"Farewell, fellow Americans. God bless you, and God bless America."
—-John McCain (last words to his fellow Americans)
The death of John McCain was not a surprise to any of us. Glioblastoma is an aggressive brain tumor with a dismal survival rate. Though he fought it in the same manner that he fought all of his battles, this one was just a little stronger. I am sure that the loss his family feels is beyond words, but perhaps they can take comfort in the fact that as always, he is bringing people together rather than accentuating their differences.
Although I never voted for him, I admired him greatly through the years. Indeed if he had picked a different running mate, I might have been swayed in his direction in 2008. His beliefs didn’t always jive with mine, but I never doubted his commitment to America and her people, and that is what makes him a hero in my estimation.
He could not help being captured many years ago, but he did have a choice to make when he was offered freedom. He chose to remain and support his men, and few would have made that heroic choice. In the years that followed, he chose to devote his life to the betterment of our country. While a republican by choice, John McCain continued to put his country and his fellow Americans ahead of his party. When others wouldn’t, he crossed political lines and worked with democrats to pass legislation that he felt was advantageous to all.
On July 28, 2017, John McCain went against party politics once again, and voted against a “skinny repeal” of the Affordable Care Act. It proved to be a deciding vote and earned him many enemies in his party, but for a man who always stuck to his principles, there was no other choice. He could not take insurance away from so many of his fellow Americans without offering them a clear alternative, and as ill as he was, he heroically took on the President rather than vote against his beliefs. That, my friends, is my definition of heroic.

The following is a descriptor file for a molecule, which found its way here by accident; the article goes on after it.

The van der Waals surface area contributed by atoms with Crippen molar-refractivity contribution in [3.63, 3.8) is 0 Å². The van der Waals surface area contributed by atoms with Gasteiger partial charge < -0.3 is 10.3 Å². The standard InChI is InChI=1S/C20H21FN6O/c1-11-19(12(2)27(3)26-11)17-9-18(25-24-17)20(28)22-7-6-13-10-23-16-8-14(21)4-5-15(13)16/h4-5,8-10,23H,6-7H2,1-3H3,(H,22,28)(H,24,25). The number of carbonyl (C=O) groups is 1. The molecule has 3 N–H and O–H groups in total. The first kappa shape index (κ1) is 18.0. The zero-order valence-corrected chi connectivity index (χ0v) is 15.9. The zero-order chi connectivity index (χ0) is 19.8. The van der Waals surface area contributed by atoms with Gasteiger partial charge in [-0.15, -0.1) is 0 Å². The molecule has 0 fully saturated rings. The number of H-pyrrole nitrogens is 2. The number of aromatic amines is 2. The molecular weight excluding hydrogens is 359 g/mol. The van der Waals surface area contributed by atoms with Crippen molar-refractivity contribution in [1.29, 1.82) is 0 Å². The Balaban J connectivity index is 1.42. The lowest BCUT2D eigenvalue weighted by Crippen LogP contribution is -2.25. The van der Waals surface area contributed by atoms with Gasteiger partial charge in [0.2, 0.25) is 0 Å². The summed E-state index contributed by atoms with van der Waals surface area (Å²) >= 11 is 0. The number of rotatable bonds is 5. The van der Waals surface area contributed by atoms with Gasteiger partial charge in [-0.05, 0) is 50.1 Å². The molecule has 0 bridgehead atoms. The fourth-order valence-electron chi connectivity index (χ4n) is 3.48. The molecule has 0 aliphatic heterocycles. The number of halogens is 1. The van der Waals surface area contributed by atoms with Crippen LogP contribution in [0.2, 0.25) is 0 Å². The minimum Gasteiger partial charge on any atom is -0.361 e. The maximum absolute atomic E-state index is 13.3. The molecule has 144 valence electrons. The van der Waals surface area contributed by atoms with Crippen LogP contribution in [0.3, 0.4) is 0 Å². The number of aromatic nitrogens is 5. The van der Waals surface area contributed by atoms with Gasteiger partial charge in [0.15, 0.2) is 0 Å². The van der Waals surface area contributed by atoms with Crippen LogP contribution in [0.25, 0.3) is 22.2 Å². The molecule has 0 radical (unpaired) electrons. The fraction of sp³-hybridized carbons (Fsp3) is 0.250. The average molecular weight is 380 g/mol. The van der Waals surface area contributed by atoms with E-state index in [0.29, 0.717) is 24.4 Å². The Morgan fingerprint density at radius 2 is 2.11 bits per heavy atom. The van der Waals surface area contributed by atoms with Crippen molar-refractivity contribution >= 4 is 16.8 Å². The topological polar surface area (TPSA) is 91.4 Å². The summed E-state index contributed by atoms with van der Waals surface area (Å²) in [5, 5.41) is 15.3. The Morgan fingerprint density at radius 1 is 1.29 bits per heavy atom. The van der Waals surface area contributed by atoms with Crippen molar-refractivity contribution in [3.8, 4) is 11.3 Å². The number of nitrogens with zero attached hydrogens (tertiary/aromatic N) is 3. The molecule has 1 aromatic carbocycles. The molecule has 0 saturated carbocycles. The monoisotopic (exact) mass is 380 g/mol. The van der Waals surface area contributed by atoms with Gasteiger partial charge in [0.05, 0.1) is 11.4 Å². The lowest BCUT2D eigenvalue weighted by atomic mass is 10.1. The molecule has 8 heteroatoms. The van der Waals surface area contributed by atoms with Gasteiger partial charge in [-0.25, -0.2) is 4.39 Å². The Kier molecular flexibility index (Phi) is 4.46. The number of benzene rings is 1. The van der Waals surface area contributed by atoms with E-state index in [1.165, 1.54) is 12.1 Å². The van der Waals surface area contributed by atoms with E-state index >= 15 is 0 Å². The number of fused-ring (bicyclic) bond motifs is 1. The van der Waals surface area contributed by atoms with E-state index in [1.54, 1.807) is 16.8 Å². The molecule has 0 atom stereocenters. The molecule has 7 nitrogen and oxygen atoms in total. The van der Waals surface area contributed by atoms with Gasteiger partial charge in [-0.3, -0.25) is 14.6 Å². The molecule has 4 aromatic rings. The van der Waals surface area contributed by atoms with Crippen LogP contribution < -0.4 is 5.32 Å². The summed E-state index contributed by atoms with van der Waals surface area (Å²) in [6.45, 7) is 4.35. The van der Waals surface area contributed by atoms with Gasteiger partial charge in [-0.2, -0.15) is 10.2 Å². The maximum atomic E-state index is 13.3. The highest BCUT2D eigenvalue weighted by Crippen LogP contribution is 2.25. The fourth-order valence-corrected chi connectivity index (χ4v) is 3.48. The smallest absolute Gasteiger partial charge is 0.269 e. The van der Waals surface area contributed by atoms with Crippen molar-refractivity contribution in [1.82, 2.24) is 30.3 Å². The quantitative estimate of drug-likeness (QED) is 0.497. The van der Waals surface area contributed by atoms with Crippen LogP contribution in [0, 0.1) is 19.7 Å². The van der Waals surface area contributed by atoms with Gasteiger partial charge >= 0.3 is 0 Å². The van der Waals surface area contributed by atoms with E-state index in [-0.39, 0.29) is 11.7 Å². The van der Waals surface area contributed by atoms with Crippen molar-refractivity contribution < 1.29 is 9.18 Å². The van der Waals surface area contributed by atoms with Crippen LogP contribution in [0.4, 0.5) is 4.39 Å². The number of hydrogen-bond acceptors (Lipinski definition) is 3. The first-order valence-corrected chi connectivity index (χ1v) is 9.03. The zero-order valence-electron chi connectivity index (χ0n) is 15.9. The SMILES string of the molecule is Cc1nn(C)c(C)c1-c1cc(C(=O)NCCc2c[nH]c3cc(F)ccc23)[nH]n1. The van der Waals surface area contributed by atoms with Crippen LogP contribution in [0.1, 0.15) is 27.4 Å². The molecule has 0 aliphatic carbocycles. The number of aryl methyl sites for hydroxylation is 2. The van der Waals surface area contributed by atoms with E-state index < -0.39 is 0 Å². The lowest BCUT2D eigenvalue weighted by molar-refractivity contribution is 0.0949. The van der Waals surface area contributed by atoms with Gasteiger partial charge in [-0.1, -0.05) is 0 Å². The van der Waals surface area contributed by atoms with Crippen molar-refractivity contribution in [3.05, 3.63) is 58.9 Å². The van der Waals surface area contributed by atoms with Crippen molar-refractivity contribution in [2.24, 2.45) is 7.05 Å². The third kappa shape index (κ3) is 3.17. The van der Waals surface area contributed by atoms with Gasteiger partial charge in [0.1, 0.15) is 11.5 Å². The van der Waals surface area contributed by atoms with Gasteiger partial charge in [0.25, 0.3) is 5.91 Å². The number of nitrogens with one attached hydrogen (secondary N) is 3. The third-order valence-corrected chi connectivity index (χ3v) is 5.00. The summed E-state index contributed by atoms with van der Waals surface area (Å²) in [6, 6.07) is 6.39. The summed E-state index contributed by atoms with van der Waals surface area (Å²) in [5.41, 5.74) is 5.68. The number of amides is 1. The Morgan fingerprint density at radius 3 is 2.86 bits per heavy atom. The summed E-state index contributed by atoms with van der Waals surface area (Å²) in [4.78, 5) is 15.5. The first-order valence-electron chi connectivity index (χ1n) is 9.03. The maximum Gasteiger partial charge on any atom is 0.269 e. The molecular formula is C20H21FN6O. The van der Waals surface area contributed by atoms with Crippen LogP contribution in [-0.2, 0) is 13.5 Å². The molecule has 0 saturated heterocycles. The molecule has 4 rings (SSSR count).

I smiled the other day, when I realized that even in death he is trying to set the right example. He asked the two people who ended his run for the Presidency to give the speeches at his funeral. One is a Democrat and one is a Republican. One is white and one is black. Both spent their time in the Presidency putting their country ahead of all. Both were moral men, respected and respectful of the position they were given. John McCain knew exactly what he was doing when he asked Barack Obama and George W. Bush to speak at his funeral.
Our current President has made some mistakes. He was thrust into this position by a country tired of business as usual. Many people believed that we needed a leader who was not a politician, and in theory that made some sense. In actuality however, without the diplomacy that political experience encourages and the knowledge that is built into a political leader, it would be impossible for anyone to run a country the size of Monaco, let alone one such as the USA.
It might have worked though, if the likes of Ryan and McConnell were as heroic as McCain and put our country ahead of their party and their own needs. If they joined with democrats and faced Donald Trump straight on, they could have prevented some of the scary situations that we find ourselves in today. The fact that Russia’s interference might have worked in their favor so far, doesn’t ease the horror of us all being manipulated by a foreign power, and the fact that some people don’t believe in global warming doesn’t change the fact that allowing waste to fill our oceans and skies will lessen the quality of life that our children/grandchildren might enjoy.
Compromise has always been the cornerstone of our democracy. McCain knew that, and most of our Presidents knew that. No person or political party can have exactly what they want at all times, but like in the most successful marriages, if both sides give in a little and consider the needs of the other side, the results can be quite positive. The person or party in the stronger position, the Republicans at this time, has the choice of running as far as they can with the ball without giving thought to those they are trampling on, or joining hands with the competition and building a stronger foundation for the country we all love. May John McCain’s example guide them in the right way one last time.
The book I read/reviewed this week, The Other Woman: A Novel by Sandie Jones, certainly highlights competition. It is the story of two women fighting over one man. In this case, Adam is being torn between Emily, his girlfriend, and Pammie, his mother. Pammie is a force to be reckoned with, and the twists and turns in this novel will keep you turning until the last page.
As always, a complete review of this book follows my blog.